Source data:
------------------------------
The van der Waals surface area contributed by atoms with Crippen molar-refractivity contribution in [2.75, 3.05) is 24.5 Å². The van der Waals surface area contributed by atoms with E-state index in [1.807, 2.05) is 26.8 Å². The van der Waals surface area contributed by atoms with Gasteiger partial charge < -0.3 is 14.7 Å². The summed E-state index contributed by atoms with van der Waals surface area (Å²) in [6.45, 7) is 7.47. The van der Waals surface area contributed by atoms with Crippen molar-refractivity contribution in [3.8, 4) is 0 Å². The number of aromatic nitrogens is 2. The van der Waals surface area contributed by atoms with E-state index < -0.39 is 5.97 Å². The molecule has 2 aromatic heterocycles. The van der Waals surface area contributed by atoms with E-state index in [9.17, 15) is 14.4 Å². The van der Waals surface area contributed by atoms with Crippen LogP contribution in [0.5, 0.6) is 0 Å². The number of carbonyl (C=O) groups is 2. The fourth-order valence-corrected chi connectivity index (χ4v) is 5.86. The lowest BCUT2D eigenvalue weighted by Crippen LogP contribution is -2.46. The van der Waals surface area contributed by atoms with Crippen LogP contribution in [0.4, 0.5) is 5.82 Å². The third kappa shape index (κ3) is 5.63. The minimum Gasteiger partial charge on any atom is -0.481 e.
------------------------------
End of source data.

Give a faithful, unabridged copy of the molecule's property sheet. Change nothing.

The van der Waals surface area contributed by atoms with Crippen molar-refractivity contribution in [2.75, 3.05) is 24.5 Å². The van der Waals surface area contributed by atoms with E-state index in [1.807, 2.05) is 26.8 Å². The van der Waals surface area contributed by atoms with Gasteiger partial charge < -0.3 is 14.7 Å². The summed E-state index contributed by atoms with van der Waals surface area (Å²) in [6.45, 7) is 7.47. The van der Waals surface area contributed by atoms with Crippen molar-refractivity contribution in [3.8, 4) is 0 Å². The number of aromatic nitrogens is 2. The van der Waals surface area contributed by atoms with E-state index < -0.39 is 5.97 Å². The molecule has 2 aromatic heterocycles. The van der Waals surface area contributed by atoms with E-state index in [9.17, 15) is 14.4 Å². The van der Waals surface area contributed by atoms with Crippen LogP contribution in [0.5, 0.6) is 0 Å². The number of carbonyl (C=O) groups is 2. The fourth-order valence-corrected chi connectivity index (χ4v) is 5.86. The lowest BCUT2D eigenvalue weighted by Crippen LogP contribution is -2.46. The van der Waals surface area contributed by atoms with Crippen LogP contribution in [0.4, 0.5) is 5.82 Å². The third kappa shape index (κ3) is 5.63. The minimum Gasteiger partial charge on any atom is -0.481 e.